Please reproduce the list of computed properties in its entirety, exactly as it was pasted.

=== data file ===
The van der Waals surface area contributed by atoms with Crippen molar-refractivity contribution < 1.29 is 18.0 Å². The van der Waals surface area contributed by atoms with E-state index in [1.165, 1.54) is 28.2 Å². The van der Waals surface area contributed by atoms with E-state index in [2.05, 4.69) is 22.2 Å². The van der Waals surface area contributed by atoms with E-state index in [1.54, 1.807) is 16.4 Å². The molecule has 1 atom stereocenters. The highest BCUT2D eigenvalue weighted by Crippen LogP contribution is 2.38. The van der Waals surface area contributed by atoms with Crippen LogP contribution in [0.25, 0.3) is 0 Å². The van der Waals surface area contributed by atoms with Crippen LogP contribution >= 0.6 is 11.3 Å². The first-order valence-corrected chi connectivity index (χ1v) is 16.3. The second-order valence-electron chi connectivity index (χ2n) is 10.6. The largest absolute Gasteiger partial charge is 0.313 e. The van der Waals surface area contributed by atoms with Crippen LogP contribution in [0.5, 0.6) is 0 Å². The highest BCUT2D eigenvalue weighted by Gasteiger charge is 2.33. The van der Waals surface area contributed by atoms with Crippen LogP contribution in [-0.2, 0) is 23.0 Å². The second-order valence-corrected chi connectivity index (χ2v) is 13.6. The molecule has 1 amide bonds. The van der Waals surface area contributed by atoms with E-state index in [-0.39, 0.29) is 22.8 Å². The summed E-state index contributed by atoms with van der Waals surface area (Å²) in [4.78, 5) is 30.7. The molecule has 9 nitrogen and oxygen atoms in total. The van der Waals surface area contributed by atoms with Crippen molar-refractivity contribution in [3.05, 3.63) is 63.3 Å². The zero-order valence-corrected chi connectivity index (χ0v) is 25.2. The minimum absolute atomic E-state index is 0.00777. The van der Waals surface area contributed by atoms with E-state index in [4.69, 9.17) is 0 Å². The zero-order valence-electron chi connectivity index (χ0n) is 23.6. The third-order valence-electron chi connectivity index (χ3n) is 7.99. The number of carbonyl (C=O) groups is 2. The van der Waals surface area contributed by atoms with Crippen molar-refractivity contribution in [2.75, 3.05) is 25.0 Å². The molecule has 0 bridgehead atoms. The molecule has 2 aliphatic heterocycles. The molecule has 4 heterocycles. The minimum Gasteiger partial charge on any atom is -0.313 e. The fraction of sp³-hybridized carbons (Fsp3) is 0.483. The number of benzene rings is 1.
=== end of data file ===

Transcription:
The van der Waals surface area contributed by atoms with Crippen molar-refractivity contribution < 1.29 is 18.0 Å². The van der Waals surface area contributed by atoms with E-state index in [1.165, 1.54) is 28.2 Å². The van der Waals surface area contributed by atoms with E-state index in [2.05, 4.69) is 22.2 Å². The van der Waals surface area contributed by atoms with E-state index in [1.54, 1.807) is 16.4 Å². The molecule has 1 atom stereocenters. The highest BCUT2D eigenvalue weighted by Crippen LogP contribution is 2.38. The van der Waals surface area contributed by atoms with Crippen LogP contribution in [0.25, 0.3) is 0 Å². The van der Waals surface area contributed by atoms with Crippen LogP contribution >= 0.6 is 11.3 Å². The first-order valence-corrected chi connectivity index (χ1v) is 16.3. The second-order valence-electron chi connectivity index (χ2n) is 10.6. The largest absolute Gasteiger partial charge is 0.313 e. The van der Waals surface area contributed by atoms with Crippen LogP contribution in [0.5, 0.6) is 0 Å². The highest BCUT2D eigenvalue weighted by Gasteiger charge is 2.33. The van der Waals surface area contributed by atoms with Crippen LogP contribution in [-0.2, 0) is 23.0 Å². The second-order valence-corrected chi connectivity index (χ2v) is 13.6. The molecule has 1 amide bonds. The van der Waals surface area contributed by atoms with E-state index in [-0.39, 0.29) is 22.8 Å². The summed E-state index contributed by atoms with van der Waals surface area (Å²) in [4.78, 5) is 30.7. The molecule has 9 nitrogen and oxygen atoms in total. The van der Waals surface area contributed by atoms with Crippen molar-refractivity contribution in [3.05, 3.63) is 63.3 Å². The zero-order valence-corrected chi connectivity index (χ0v) is 25.2. The minimum absolute atomic E-state index is 0.00777. The van der Waals surface area contributed by atoms with E-state index in [4.69, 9.17) is 0 Å². The zero-order valence-electron chi connectivity index (χ0n) is 23.6. The third-order valence-electron chi connectivity index (χ3n) is 7.99. The number of carbonyl (C=O) groups is 2. The van der Waals surface area contributed by atoms with Crippen molar-refractivity contribution in [2.75, 3.05) is 25.0 Å². The molecule has 0 bridgehead atoms. The molecule has 2 aliphatic heterocycles. The molecule has 4 heterocycles. The minimum Gasteiger partial charge on any atom is -0.313 e. The fraction of sp³-hybridized carbons (Fsp3) is 0.483. The number of benzene rings is 1.